What is the GDP of the Philippines?

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What is the GDP of the Philippines?

Mon, 07/25/2011 - 14:37

What is the GNP of the Philippines?
Ano ang GDP?

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The gross domestic product or

Mon, 07/25/2011 - 14:38

The gross domestic product or GDP of the Philippines grew 7.9 percent in the second quarter of 2010, sustaining the revised 7.8 percent expansion of the domestic economy in the first quarter, in line with the robust growth of Asian economies this year. GDP is the total value of goods and services produced within the country.

“Despite the El Niño phenomenon that scorched the agriculture sector, a synergistic confluence of factors resulted in two consecutive quarters of GDP growth of over 7.0 percent.  The peaceful national elections, improved investors’ confidence especially among local investors, the global economic recovery, increased capital expenditure of government and a low base fuelled the domestic economy to a scintillating 7.9 percent growth in the second quarter of 2010 from 1.2 percent last year,” the National Statistical Coordination Board (NSCB) said.

SocioEconomic Planning Secretary Cayetano Paderanga noted that the Philippines’ GDP grew faster in the second quarter than in Indonesia and Vietnam, but slower than in Malaysia, Thailand, and Singapore.  “We have once again shown that a high economic growth is attainable for the Philippines and all of us must work harder to maintain, if not surpass, this high economic growth achievement of almost 8 percent for the first semester of 2010,” he said.

NSCB secretary general Romulo Virola noted that the last time the economy experienced two consecutive quarters of more than 7 percent GDP growth was in the first and second quarters of 2004 (7.2 percent and 7.1 percent, respectively), also preceding a presidential election.  Together with a revised first quarter GDP growth of 7.8 percent (from 7.3 percent), the first semester growth sizzled to 7.9 percent, the highest semestral growth since 9.3 percent registered in the second semester of 1988.

The industry sector, particularly manufacturing, posted a strong 15.8 percent growth in the second quarter, rebounding from a deep contraction in 2009.  Manufacturing sustained its first quarter production in response to the improved domestic and external demand and was shored up by construction, trade, and mining and quarrying.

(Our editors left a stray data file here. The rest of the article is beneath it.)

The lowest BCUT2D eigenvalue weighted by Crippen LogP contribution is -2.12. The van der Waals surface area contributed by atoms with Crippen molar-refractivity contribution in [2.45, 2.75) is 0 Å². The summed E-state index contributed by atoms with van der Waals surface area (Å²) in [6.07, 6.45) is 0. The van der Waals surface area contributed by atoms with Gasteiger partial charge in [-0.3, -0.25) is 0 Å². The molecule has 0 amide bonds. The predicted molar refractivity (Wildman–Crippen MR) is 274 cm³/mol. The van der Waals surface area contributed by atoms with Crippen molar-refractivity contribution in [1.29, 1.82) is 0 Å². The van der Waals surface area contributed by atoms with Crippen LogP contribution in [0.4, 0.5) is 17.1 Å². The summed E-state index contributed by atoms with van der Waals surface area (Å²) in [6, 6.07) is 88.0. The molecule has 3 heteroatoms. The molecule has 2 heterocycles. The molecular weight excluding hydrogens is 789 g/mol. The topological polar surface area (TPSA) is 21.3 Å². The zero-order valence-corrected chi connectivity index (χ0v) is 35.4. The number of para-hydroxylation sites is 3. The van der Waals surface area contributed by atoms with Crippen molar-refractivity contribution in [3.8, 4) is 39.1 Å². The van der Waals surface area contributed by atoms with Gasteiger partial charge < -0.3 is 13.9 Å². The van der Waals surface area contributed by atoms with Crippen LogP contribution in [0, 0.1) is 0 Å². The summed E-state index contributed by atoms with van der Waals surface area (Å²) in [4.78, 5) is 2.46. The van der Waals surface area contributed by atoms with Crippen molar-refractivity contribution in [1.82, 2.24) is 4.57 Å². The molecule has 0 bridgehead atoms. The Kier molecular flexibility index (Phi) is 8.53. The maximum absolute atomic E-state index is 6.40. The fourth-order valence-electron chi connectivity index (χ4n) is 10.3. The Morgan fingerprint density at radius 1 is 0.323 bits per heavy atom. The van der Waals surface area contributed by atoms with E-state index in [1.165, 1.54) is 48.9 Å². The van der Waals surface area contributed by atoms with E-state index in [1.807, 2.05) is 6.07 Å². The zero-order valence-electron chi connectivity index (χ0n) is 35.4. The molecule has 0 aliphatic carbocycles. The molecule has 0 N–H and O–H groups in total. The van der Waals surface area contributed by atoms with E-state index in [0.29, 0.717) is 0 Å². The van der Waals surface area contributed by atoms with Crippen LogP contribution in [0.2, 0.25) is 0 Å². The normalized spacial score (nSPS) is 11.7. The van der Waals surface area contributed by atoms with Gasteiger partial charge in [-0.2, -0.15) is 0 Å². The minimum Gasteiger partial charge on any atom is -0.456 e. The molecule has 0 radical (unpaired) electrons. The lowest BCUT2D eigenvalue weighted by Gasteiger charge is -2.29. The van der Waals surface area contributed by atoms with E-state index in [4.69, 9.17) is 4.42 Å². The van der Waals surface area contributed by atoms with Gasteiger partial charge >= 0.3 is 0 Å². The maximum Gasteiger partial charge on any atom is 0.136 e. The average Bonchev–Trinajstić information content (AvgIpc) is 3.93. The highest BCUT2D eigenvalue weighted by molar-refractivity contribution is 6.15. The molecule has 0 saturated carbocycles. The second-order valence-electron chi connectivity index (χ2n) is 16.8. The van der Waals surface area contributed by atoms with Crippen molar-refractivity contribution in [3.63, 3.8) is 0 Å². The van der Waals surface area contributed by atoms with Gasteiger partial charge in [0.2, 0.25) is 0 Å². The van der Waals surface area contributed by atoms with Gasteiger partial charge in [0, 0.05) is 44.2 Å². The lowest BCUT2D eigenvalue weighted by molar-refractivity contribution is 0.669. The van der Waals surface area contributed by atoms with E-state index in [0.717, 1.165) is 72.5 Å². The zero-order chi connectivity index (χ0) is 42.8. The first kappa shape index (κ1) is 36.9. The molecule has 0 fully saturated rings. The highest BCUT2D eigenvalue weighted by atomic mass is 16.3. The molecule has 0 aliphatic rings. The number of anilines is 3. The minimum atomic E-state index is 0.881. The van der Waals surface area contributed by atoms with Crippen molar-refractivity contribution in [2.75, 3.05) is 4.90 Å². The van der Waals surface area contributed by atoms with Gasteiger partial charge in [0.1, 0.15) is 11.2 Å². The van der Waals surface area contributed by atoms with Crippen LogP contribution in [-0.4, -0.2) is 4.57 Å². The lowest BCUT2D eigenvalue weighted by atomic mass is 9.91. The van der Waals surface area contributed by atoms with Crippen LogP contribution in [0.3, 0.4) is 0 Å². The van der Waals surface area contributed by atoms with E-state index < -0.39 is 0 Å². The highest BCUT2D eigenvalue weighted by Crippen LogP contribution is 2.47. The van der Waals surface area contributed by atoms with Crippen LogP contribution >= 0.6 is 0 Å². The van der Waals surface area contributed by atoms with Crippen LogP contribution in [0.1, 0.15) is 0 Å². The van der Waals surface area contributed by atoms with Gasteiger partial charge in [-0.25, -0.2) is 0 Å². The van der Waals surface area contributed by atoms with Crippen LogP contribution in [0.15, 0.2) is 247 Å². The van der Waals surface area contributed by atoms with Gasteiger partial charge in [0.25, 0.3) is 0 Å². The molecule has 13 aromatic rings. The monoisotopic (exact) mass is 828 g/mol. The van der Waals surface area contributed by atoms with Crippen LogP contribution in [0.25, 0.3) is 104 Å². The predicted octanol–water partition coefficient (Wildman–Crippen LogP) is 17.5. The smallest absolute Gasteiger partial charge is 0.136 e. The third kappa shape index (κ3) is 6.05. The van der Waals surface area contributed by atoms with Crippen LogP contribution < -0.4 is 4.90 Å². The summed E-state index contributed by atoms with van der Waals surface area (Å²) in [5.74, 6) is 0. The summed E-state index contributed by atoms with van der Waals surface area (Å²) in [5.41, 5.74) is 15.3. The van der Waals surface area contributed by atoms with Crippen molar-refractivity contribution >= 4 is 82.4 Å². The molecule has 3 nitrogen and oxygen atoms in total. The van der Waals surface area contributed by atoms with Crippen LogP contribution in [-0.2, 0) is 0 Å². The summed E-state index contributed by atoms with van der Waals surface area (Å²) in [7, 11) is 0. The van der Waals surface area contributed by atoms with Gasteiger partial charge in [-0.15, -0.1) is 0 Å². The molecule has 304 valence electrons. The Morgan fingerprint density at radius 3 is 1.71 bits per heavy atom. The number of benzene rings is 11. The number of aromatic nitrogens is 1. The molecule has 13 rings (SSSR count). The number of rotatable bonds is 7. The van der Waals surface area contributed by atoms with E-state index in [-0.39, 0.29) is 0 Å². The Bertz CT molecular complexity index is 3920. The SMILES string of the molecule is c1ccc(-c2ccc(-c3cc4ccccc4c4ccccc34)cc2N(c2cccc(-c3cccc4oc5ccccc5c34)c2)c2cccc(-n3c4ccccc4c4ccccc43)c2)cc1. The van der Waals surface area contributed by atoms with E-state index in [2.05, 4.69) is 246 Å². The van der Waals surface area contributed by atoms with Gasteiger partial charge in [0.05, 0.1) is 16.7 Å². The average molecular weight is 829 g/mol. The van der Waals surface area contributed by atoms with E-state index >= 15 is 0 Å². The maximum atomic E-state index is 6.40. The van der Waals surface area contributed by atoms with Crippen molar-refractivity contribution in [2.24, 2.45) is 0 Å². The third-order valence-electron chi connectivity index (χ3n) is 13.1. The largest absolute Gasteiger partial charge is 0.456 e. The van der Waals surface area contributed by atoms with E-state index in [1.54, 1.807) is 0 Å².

All sub-sectors of the industry sector expanded vigorously, led by the 12.4 percent growth in manufacturing and the 22.6 percent rise in construction activities. The 36.3 percent growth of the mining sector, mainly coming from nickel, gold and other non-metallic minerals, was driven by higher demand from a recovering global economy and the continued high metal prices in the world market.

In addition, the 13.8 percent growth in private construction activities benefited the quarrying subsector as it expanded by 20.3 percent vis-a-vis the 4.2 percent growth in the same period in 2009.

Lending support to overall growth is the utilities sub-sector, which grew by 19.1 percent on account of stable consumption and brisk pace of commercial services.

Services also posted a 6.4 percent growth while the agriculture, fishery and forestry sector contracted by 3.0 percent.  Growth in the services sector was led by trade, private services, and ownership of dwellings and real estate due to improved market sentiment, continued recovery in the global economy, and election-related spending.

On the demand side, increased consumer and government spending, increased investments in construction and durable equipment, and the second consecutive quarter of immense growth in external trade contributed to the highest quarterly growth since the second quarter of 2007.  Consumer spending grew 4.9 percent in the second quarter.

Investment in fixed capital rose 25 percent, outpacing private consumption as the major source of growth. Considering the prevailing positive business sentiment, overall investment spending continued to strengthen in the second quarter. Growth was mainly driven by the private sector since investment in durable equipment rose by a hefty 34.1 percent.

Further pick up in public construction contributed to the 22.5 percent increase in construction expenditure. More importantly, significant improvement in private construction spending was noted as total gross value added in private construction grew by 13.8 percent in the second quarter.

Remittances from overseas Filipino workers also pushed the gross national product (GNP) growth to 7.9 percent, from 4.4 percent in the second quarter of 2010.  In the first half, GNP grew by 8.2 percent, its fastest pace since 8.9 percent in the second semester of 1988.

As population reached an estimated 93.8 million, per capita GDP rebounded with a 5.9 percent growth in the second quarter while per capita GNP accelerated to 5.8 percent.  At current prices, the per capita GNP stood at PhP49,532 or US$1,082 for the first half of 2010.

“Looking forward, we still expect the agriculture sector to remain sluggish given the possibility that a transition to La Niña will materialise in the second half of 2010. However, given the stronger than expected performance of industry and services sectors and the robust investment growth in the first two quarters, it is likely that full year GDP growth in 2010 will be leaning towards the upper end of the 5 to 6 percent GDP growth target, perhaps, even higher than that,” said Secretary Cayetano.

London-based investment bank Barclays Capital Barclays Capital, in a research note, revised upward its economic growth forecast for the Philippines to 8.0 percent this year.